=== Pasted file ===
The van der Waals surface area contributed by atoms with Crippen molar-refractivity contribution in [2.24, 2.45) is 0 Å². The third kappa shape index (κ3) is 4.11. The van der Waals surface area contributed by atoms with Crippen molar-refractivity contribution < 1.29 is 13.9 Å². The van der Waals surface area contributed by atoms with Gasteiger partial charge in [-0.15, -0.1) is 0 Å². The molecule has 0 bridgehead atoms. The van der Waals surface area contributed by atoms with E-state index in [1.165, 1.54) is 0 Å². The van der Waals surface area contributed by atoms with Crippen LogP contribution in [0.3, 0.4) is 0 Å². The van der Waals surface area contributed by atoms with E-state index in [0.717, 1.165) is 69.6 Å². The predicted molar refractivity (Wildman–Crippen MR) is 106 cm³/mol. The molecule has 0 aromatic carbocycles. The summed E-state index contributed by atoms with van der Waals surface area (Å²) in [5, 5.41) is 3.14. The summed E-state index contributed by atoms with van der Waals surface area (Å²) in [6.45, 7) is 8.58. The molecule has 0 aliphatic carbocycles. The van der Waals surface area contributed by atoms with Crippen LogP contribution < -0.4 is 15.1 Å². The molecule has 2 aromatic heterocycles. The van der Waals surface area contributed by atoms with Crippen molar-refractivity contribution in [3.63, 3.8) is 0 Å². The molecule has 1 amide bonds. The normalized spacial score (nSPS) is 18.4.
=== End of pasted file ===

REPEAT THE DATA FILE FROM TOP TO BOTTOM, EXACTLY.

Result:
The van der Waals surface area contributed by atoms with Crippen molar-refractivity contribution in [2.24, 2.45) is 0 Å². The third kappa shape index (κ3) is 4.11. The van der Waals surface area contributed by atoms with Crippen molar-refractivity contribution < 1.29 is 13.9 Å². The van der Waals surface area contributed by atoms with Gasteiger partial charge in [-0.15, -0.1) is 0 Å². The molecule has 0 bridgehead atoms. The van der Waals surface area contributed by atoms with E-state index in [1.165, 1.54) is 0 Å². The van der Waals surface area contributed by atoms with Crippen LogP contribution in [0.3, 0.4) is 0 Å². The van der Waals surface area contributed by atoms with E-state index in [0.717, 1.165) is 69.6 Å². The predicted molar refractivity (Wildman–Crippen MR) is 106 cm³/mol. The molecule has 0 aromatic carbocycles. The summed E-state index contributed by atoms with van der Waals surface area (Å²) in [5, 5.41) is 3.14. The summed E-state index contributed by atoms with van der Waals surface area (Å²) in [6.45, 7) is 8.58. The molecule has 0 aliphatic carbocycles. The van der Waals surface area contributed by atoms with Crippen LogP contribution < -0.4 is 15.1 Å². The molecule has 2 aromatic heterocycles. The van der Waals surface area contributed by atoms with Crippen molar-refractivity contribution in [3.63, 3.8) is 0 Å². The molecule has 1 amide bonds. The normalized spacial score (nSPS) is 18.4.